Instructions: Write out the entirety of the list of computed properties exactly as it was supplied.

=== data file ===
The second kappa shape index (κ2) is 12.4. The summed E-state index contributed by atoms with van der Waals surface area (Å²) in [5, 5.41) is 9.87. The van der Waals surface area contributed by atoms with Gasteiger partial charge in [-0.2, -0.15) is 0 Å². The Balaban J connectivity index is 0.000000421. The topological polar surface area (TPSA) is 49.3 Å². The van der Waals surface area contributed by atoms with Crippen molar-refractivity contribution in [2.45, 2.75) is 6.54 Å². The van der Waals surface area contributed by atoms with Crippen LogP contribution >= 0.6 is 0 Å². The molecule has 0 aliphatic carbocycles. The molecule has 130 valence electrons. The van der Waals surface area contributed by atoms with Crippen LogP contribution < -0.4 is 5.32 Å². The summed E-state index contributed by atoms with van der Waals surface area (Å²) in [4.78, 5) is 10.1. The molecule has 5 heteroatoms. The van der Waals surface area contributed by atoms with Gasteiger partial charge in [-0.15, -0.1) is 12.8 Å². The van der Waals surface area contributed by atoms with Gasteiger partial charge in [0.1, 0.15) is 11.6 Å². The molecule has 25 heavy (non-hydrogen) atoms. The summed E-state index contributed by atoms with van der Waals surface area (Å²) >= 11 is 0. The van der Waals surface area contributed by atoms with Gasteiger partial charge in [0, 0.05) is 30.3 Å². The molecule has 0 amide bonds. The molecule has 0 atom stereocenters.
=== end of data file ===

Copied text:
The second kappa shape index (κ2) is 12.4. The summed E-state index contributed by atoms with van der Waals surface area (Å²) in [5, 5.41) is 9.87. The van der Waals surface area contributed by atoms with Gasteiger partial charge in [-0.2, -0.15) is 0 Å². The Balaban J connectivity index is 0.000000421. The topological polar surface area (TPSA) is 49.3 Å². The van der Waals surface area contributed by atoms with Crippen molar-refractivity contribution in [2.45, 2.75) is 6.54 Å². The van der Waals surface area contributed by atoms with Crippen LogP contribution >= 0.6 is 0 Å². The molecule has 0 aliphatic carbocycles. The molecule has 130 valence electrons. The van der Waals surface area contributed by atoms with Crippen LogP contribution < -0.4 is 5.32 Å². The summed E-state index contributed by atoms with van der Waals surface area (Å²) in [4.78, 5) is 10.1. The molecule has 5 heteroatoms. The van der Waals surface area contributed by atoms with Gasteiger partial charge in [-0.15, -0.1) is 12.8 Å². The van der Waals surface area contributed by atoms with Gasteiger partial charge in [0.1, 0.15) is 11.6 Å². The molecule has 25 heavy (non-hydrogen) atoms. The summed E-state index contributed by atoms with van der Waals surface area (Å²) >= 11 is 0. The van der Waals surface area contributed by atoms with Gasteiger partial charge in [0, 0.05) is 30.3 Å². The molecule has 0 amide bonds. The molecule has 0 atom stereocenters.